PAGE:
Some 100 principals of related schools have already attended a workshop at GIMRC in this regard, where their queries were discussed. More special educators are definitely needed to teach these children. Elaborating on the issue, SK Setia said: "More special educators will be deputed; there are only 10 of these in the city as of now. The objective of the entire exercise is to bring these kids into the mainstream." It indeed is a revolutionary step? not only for these children but also for the society.

Source: Times of India, Chandigarh Edition

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UPSC neglecting visually impaired

NEW DELHI, 16 May: Even as disabled people rejoiced that 18 of their kind have been selected in the 2006 civil services batch, the highest number in any one batch, there was no cause for cheer for the visually impaired. They have been cheated of the quota Parliament promised them in the Disability Act 1995.

The 3% quota for disabled people is supposed, under the Act to be equally shared between three categories of disability 1% each for those visually impaired, hearing impaired and orthopaedically impaired. By law, therefore, there ought to have been at least 4–5 visually–impaired persons in the selected list of 474 candidates. Instead, there is just one.

Visually–impaired candidates, at least five of whom reached the interview stage of the civil services examination, were in deep despair after hearing the results. "This is gross injustice to us. How come all of us who did well enough in our written examination to qualify for the interview did so miserably at the interview that not one of us qualified?" asked one of the candidates.

Apparently, in the advertisement for the 2006 civil services examination there was no vacancy advertised for the visually impaired at all. This, despite the fact that five services have been identified for this category – IAS, Indian Railway Personnel Service, Indian Postal Service, Indian Ordinance Service and Delhi Andaman and Nicobar Civil Service (DANICS).

Source: http://timesofindia.indiatimes.com

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DISABLED CHILDREN, Press Release, Press Information Bureau (PIB)

The Central Board of Secondary Education (CBSE) has informed that it has already provided certain relaxation and concession to disabled students, namely, exemption to appear in third language in the case of dyslexic, blind students and speech/hearing impaired; physiotherapy exercises in place of physical and health education courses of the Board in class-X and XII.

Read Full Press Release, (PIB) http://pib.nic.in/release/release.asp?relid=27864

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Secretary General of United Nations on the International Day of Families–15 May 2007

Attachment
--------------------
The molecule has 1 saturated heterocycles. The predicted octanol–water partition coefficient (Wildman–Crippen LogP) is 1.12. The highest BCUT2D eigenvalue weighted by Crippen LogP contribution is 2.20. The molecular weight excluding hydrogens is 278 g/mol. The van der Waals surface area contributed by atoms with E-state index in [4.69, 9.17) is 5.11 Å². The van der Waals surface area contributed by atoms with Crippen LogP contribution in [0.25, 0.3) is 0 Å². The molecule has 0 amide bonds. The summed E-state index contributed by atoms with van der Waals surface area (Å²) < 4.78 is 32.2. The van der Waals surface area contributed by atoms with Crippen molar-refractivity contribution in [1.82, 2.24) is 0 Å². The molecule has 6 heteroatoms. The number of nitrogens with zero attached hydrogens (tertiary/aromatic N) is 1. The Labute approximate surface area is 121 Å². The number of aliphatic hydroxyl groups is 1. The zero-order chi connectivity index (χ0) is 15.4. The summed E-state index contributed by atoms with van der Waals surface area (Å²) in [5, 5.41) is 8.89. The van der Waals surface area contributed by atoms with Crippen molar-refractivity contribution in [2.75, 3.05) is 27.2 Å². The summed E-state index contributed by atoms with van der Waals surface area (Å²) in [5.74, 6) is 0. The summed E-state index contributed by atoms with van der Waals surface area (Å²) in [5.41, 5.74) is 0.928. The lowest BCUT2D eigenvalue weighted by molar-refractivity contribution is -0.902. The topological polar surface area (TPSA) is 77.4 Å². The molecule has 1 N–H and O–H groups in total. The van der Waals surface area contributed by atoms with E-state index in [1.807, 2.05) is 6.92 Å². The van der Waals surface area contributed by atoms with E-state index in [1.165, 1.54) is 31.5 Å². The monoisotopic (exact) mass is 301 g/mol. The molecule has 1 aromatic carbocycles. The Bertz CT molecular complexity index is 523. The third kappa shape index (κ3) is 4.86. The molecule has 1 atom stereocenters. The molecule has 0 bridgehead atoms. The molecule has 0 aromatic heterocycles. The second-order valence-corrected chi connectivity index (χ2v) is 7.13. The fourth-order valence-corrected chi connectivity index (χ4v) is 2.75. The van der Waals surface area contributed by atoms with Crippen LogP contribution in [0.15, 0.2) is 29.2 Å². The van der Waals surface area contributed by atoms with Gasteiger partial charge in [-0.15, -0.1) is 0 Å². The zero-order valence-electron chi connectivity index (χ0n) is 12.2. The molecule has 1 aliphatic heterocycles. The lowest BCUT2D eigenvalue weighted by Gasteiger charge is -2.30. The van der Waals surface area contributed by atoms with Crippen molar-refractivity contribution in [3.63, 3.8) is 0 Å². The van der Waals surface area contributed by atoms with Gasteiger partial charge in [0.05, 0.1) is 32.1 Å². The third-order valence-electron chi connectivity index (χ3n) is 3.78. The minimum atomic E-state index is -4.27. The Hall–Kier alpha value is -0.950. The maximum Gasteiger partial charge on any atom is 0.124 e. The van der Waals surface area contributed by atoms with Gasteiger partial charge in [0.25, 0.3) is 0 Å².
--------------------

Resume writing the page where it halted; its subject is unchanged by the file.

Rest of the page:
United Nations–Secretary General

The theme for this year's International Day of Families is "Families and Persons with Disabilities".

For many persons with disabilities, their family has been, and remains, a source of empowerment. For others, however, their family has perhaps been overprotective, restricting their growth as individuals.

Tragically, for others still, their family has viewed them with stigma or shame, and has even become a source of abuse and neglect.

In December 2006, the United Nations General Assembly adopted the Convention on the Rights of Persons with Disabilities, the first human rights treaty of the 21st century. In its preamble, the Convention reconfirms that the family is the natural and fundamental group unit of society, and is entitled to protection by society and the State. It also states that persons with disabilities and their family members should receive protection and assistance so that families can contribute towards the full and equal enjoyment of the rights of persons with disabilities.

In Article 23 of the Convention, Governments agreed to protect persons with disabilities against discrimination in matters relating to marriage, relationships and the family. They also agreed to ensure the equal rights of children with disabilities with respect to family life, and to ensure that children with disabilities are not separated from their families against their will except when necessary for the best interests of the child. Should the immediate family be unable to care for a child with disabilities, Governments agreed to undertake every effort to provide alternative care within the wider family or, failing that, within the community in a family setting.

Society has a responsibility to persons with disabilities and their families. On this International Day of Families, let us dedicate ourselves to enabling the family, the most basic unit of society, to fulfill its role in ensuring that persons with disabilities enjoy full human rights and dignity, and flourish as individuals.

International Day of Families, Statement by Thoraya Ahmed Obaid, Executive Director, UNFPA, 15 May 2007

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BPOs creating openings for disabled people

Drishti, a call centre operated by the visually impaired, formally inaugurated in the city

Mumbai, May 15: THE BIG boom in the BPO sector is now generating job opportunities for the visually impaired and other disabled people. On Tuesday, Drishti, a call centre that will be operated by the visually impaired, was formally inaugurated. The call centre is supported by National Association for Blind (NAB) and many prominent personalities like Navin Chadha, Chief Information Officer, Tata Indicom and Pratibha Patil, Governor of Rajasthan, were present for the inaugural function.